No, really I am. All kidding aside, I want to know if anything is going on inside of me – that shouldn’t be.
And a colonoscopy is the best way to have a look. It’s an extremely safe, outpatient procedure that is considered the gold standard for finding colon cancer, even in its earliest stages, before it can grow, spread, and then kill.
I may not have inflammatory bowel disease, a family history, or any other factors that would put me at an abnormally increased risk for colon cancer, but I do have the strongest risk factor that can predispose one to the disease: I have a colon. And during each of my previous three colonoscopies (in 2001, 2006, and again in 2011) I’ve had at least one polyp removed.
Now in each case the polyps were benign, but that’s not to say that they couldn’t – or wouldn’t – have turned cancerous, without me even knowing. And although 50 may still be a couple of years away for me, the chances are that I would have been long gone by now, if I hadn’t been lucky enough to have that rectal bleeding as a warning sign.
So thank goodness I did. And thank goodness for colonoscopies because, as I like to finish my story with my patients by saying “you might say that you’re looking at a three-time colon cancer survivor.” And as a result of my personal experience I encourage all my adult patients to get screened as early as possible. Even my 20-something year olds, who stare at me in amazement.
I know, I know. Undergoing a colonoscopy can be a pain in the backside, but the effort is well worth it. Especially since colon cancer is such a slow growing tumor – the general consensus is that a colonoscopy every ten years is a safe interval between checks, as long as no abnormalities (like polyps) are found. Which means that in a best case scenario, a 20-something year old would have to go through the procedure only 7-8 more times throughout their life.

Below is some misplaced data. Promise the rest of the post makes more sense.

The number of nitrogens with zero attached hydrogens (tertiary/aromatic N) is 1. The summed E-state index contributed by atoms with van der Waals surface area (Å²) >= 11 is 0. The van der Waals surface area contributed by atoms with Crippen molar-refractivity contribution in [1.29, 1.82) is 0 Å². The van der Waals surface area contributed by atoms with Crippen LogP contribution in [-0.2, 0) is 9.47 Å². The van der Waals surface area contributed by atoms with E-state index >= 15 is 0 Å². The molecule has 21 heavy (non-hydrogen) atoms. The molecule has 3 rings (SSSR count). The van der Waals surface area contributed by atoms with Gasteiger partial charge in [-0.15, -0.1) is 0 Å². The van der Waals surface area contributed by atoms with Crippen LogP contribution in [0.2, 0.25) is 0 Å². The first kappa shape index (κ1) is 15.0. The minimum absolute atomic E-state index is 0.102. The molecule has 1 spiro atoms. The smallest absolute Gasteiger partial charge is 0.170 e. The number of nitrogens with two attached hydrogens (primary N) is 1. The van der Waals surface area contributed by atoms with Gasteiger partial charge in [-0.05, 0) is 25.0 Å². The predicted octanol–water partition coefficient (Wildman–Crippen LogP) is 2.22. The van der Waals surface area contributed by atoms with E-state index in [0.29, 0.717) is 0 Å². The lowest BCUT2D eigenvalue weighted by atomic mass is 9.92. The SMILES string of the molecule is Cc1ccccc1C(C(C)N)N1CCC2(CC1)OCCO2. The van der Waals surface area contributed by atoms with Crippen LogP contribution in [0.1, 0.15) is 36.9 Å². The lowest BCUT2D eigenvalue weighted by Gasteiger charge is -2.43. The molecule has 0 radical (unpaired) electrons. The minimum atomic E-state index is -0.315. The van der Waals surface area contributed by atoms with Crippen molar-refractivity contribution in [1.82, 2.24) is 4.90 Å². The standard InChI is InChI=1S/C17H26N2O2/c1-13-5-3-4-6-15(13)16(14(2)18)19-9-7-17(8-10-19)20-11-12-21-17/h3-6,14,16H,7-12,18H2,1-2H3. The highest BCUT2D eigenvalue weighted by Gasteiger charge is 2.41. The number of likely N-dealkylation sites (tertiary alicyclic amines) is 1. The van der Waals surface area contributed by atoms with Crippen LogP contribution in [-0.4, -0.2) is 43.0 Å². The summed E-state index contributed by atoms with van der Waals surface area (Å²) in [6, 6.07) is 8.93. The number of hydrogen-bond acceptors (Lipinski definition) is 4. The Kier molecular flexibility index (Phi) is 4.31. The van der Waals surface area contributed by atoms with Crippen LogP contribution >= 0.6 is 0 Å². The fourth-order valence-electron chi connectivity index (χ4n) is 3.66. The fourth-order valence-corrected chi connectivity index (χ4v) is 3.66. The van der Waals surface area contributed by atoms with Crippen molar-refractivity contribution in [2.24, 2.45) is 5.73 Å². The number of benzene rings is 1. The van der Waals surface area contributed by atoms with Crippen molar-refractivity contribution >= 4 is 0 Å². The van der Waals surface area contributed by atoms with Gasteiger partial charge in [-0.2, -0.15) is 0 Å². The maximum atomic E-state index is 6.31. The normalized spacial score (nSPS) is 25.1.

Consider this: colon cancer is the second leading cause of death due to cancer in the US, and in 2016 is expected to end almost 50,000 American lives. And the last time I checked, 5% of 50,000 is 2,500 people under the age of 50, who could die from a disease that can be cured – if caught early enough.
Which didn’t happen for Brad Sumrall, Cindy Stowell, and countless others.
The odds of winning six Jeopardy! games in a row have got to be way less than 5%, and hats off to Cindy Stowell for her accomplishment.
But a big thumbs down for yet another outrage brought to us by our health insurance industry, for making Americans believe that they don’t need to consider a screening that can definitely save lives, until they turn 50. If they make it to 50, that is.
So if I could have my holiday wish list come true this year, right near the top would be to make colon cancer screenings available to everyone who desires one, regardless of risk factors, or age.
In other words, I would wish a merry colonoscopy to all. And to all, a good night!
It’s not the COSTS of health care that are outrageous…it’s the CHARGES.